I love the quiet in the morning: I like to get up before the sun rises. To see the sun rise is a gift, a promise to a wonderful day ahead. Taking time for myself first, in the morning, is important. I exercise, spend time with my dog, meditate, and pray. To start the day with a clear, calm, and rested mind is my key to handling the stressors of the day with Grace. At the conclusion of my day, I prepare for the next by reviewing my calendar and prioritizing my action list. 20-30 minutes each evening allows me to start at a running pace in the morning.
Nature walks: For me, It is taking a quick walk in the woods I call it canopy time. If I can’t get into the woods I close my eyes and focus on my breathing.
Motorcycle time: I agree about finding your sanctuary. Mine happens to be on a motorcycle, riding on long trips will clear your mind. Riding the pacific coast highway Wednesday through Sunday this week! Other option when stress is heavy, turn off your phone and sit on the boat with a 6 pack 🙂
Consistency: During the busy time I think it’s more important than ever to maintain healthy habits and life balance. Daily workouts, eat healthy food, meditation and take some time to disconnect from the crazy and reconnect with myself, my family and nature. In short, I try not to drop the non work habits I maintain all year.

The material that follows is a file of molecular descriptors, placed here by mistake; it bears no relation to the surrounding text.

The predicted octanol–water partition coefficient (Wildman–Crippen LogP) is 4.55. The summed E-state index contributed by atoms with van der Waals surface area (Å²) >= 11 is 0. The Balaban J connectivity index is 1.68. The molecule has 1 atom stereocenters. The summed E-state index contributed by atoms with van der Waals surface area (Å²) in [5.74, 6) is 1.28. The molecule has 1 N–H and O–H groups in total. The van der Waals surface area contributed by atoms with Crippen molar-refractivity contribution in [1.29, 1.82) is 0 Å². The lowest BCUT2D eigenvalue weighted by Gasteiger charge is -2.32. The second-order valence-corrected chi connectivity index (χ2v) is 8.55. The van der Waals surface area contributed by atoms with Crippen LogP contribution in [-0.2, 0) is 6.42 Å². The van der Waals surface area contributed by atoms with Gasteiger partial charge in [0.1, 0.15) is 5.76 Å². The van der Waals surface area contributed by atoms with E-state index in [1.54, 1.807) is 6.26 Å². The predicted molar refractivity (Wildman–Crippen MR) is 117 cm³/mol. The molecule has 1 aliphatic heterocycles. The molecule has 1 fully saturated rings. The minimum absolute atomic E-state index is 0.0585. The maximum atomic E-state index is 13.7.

Running longer: I try to focus on something outside of work that takes my mind away or gives me something else to focus on. I usually start running more often and longer runs. This also gives my body a healthy outlet to release the stress. I find that if my body is in good shape I typically handle stress better. When I am out of shape, I feel the effects of stress more.
Fishing: I try to take the time to do something outdoors away from work and tech to break what can sometimes be a bottomless work thought chain. It seems as though a change in environment allows me to take a mental break more easily than trying to do so in or around the environment in which I work. For me it’s usually fishing!
Your Challenge: Two stages of proactivity.
Find your unique rhythm that works for you, and keep to it every day and week, no matter how busy and stressful it gets.
As you grow, make sure your leaders do the same. Teach and guide them to find their balance and proactively reduce the stress within the business and themselves.
Good luck this Spring.